The company's arcade roots run deep, though, and that's a leap of logic Ichimura isn't prepared to make. "I wouldn't say that it's the 'real' version, or the more authentic version," he says. "We think of it in terms of making two separate versions.
"The arcade is a specific environment in which the customers who play our games don't necessarily have a lot of time to play, so we want to give them the most enjoyment they can have in a short amount of time.
"With the 360 versions, you can play at home, so you can have a much more slow experience, taking the game in over time. We change how we make the games for that home setting - that includes things like co-op modes to play with friends."
The company is still committed to putting the arcade platforms first when it creates new titles. According to Ichimura, parallel development for arcade and console isn't part of the plan. "We've always focused on the arcade first and released on the 360 later," he says firmly. "The arcade will come first for the foreseeable future."
Having broached the topic of creating new titles I'm keen to know how Cave goes about making a new game. The company's offerings feature an extremely broad range of art styles, with the more recent ones even switching between 2D and 3D.
The bullet patterns themselves can be elaborate works of art, swirls and fans of glowing projectiles ranged across the screen like a complex, unfolding orchid, albeit an orchid made out of death and explosions.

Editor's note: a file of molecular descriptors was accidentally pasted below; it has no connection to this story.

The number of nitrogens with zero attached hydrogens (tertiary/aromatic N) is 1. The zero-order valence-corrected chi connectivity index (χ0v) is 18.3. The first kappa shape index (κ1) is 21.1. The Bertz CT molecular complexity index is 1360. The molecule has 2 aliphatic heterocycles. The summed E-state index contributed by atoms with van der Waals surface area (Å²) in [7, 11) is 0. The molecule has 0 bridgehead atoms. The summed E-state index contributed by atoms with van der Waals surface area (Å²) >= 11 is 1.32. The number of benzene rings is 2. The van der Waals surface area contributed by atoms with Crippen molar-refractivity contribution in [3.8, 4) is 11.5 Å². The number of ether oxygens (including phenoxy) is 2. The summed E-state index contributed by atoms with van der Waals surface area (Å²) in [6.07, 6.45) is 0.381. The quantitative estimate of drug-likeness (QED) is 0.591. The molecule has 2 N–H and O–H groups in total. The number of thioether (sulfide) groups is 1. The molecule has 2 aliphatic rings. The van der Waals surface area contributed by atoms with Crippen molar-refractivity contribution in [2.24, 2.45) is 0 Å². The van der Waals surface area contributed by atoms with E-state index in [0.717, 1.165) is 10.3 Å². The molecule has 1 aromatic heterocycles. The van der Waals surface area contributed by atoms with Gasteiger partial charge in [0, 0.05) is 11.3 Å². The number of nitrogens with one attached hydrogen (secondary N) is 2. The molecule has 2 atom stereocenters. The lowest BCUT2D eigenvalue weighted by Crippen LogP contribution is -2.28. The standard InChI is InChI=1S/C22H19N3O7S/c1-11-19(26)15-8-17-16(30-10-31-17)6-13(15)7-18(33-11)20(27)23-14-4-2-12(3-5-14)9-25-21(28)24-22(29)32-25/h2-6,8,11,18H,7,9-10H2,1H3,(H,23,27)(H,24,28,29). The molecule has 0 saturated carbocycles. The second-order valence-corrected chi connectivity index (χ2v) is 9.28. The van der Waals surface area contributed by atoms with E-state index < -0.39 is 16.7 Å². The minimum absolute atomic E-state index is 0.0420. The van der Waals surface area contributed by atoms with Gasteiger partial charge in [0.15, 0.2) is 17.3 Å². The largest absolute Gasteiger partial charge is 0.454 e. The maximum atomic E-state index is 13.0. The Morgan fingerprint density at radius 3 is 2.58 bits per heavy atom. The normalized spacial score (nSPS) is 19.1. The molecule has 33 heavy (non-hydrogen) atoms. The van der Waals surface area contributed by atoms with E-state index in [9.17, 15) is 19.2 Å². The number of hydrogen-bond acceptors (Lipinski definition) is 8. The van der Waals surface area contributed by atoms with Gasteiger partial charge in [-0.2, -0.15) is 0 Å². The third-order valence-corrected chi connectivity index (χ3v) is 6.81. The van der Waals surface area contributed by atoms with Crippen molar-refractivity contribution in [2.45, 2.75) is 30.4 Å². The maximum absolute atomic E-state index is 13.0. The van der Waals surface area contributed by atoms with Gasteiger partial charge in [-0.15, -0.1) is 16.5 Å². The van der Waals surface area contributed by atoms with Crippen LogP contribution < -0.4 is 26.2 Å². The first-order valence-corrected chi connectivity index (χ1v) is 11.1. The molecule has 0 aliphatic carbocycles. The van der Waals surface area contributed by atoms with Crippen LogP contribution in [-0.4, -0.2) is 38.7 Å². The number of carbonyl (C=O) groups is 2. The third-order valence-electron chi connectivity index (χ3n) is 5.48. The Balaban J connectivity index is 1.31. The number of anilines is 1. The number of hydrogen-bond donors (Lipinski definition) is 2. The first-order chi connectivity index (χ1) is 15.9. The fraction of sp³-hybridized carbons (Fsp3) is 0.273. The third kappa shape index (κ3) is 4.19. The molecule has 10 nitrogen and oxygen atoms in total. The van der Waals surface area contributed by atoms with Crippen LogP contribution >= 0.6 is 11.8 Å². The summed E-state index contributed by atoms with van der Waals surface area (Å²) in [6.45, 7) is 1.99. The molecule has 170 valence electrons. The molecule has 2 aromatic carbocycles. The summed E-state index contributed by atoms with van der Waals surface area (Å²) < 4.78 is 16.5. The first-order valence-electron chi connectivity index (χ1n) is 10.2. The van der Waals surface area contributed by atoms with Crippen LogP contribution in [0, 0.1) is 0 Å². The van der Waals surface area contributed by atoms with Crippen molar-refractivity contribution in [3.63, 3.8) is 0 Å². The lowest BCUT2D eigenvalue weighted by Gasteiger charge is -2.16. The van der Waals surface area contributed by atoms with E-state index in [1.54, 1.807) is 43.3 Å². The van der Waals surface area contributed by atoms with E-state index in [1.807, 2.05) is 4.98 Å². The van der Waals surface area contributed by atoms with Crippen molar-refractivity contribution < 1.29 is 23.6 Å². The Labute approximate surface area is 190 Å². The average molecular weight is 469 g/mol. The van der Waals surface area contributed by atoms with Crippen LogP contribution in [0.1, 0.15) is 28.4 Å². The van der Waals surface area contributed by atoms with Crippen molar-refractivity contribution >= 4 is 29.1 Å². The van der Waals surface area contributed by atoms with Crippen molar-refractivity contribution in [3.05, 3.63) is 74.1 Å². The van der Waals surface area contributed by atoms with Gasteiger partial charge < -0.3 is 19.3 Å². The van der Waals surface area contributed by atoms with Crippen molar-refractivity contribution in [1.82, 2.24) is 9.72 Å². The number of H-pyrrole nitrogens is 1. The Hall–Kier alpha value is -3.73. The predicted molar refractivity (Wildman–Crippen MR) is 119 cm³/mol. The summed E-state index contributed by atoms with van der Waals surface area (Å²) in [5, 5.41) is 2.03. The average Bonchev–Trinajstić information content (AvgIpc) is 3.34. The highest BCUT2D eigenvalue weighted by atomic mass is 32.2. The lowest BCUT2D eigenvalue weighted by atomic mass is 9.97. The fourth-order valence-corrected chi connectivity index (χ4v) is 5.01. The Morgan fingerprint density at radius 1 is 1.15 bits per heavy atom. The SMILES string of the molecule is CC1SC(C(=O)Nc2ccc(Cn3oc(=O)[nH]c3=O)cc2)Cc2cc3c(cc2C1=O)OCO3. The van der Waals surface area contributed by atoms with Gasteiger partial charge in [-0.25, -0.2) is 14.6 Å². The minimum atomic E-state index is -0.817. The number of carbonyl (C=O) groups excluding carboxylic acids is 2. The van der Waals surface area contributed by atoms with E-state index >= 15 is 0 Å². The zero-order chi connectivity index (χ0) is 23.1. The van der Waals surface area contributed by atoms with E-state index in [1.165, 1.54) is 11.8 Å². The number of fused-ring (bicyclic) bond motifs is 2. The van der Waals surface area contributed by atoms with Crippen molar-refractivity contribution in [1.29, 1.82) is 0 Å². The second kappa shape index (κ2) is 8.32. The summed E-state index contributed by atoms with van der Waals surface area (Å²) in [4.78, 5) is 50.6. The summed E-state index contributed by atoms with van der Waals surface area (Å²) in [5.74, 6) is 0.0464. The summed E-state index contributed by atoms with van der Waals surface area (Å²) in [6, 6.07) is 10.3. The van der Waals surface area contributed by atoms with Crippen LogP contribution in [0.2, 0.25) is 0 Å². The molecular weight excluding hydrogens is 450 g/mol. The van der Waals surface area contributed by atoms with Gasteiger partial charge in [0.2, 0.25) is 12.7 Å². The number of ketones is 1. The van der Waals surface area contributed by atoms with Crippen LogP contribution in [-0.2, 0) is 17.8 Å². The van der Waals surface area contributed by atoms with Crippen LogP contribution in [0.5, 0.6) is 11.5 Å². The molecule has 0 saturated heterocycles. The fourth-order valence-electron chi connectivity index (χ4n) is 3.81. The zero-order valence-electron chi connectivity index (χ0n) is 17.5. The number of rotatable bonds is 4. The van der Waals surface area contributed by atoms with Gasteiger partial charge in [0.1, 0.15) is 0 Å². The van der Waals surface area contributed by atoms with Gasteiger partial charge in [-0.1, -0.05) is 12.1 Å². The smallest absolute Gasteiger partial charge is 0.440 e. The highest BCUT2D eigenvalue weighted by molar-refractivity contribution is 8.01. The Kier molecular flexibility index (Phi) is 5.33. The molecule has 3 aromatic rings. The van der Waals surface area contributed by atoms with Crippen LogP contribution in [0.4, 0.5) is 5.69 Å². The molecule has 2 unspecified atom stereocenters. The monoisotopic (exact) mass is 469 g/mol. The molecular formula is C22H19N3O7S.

It's here, Ichimura tells me, that the games begin - with the art style and the setting. The first thing that's decided on is whether the new title will be 2D or 3D. Then the setting is determined, and an artist goes off to create the masses of illustrations and artwork required for the game.
Only after that do Cave's programmers and designers start talking about the game systems themselves and determining exactly what kind of title they're going to make.
It's an odd way of working, perhaps, but it's been effective for the company for many years. It's tied in with a system of thinking about game design which permeates right into the company's design philosophy, as I discover when I question Ichimura about the bullet patterns in the games.
"The first step [in creating a new bullet pattern] is making the visual of the pattern itself and putting that out there," he says.
"We imagine and experience how the player will react to it, and of course we play it ourselves. If at that point we think that we've actually seen this kind of pattern somewhere before, we stop right there and re-do it.
"If we play it and dodging is a lot of fun, if it's an interesting pattern, we put it to one side and then make multiple patterns to combine into the final bullet pattern in the game."
It seems a little strange that Ichimura is talking about the programmers doing so much of what I'd consider to be design work, and it suddenly strikes me - as it probably should have ten minutes earlier - that he's talking about a really small team.
"Oh, it's basically about seven people," he confirms. "Four designers and three programmers, and to be honest, sometimes I even think that's too many. On top of that, there's a freelance illustrator woking on each project, usually just one person. So I guess that's eight people."
Eight people. And this process takes how long? "Eight or nine months," says Ichimura. "The most time-consuming part is adjusting the game balance at the end."
In a world where the likes of Minecraft, Angry Birds and Canabalt consume countless hours of people's gaming time, it shouldn't come as a surprise to learn that hit games like Cave's shooters can be made with such small teams - just as they were in the eighties, no doubt. But somehow, it still seems shocking.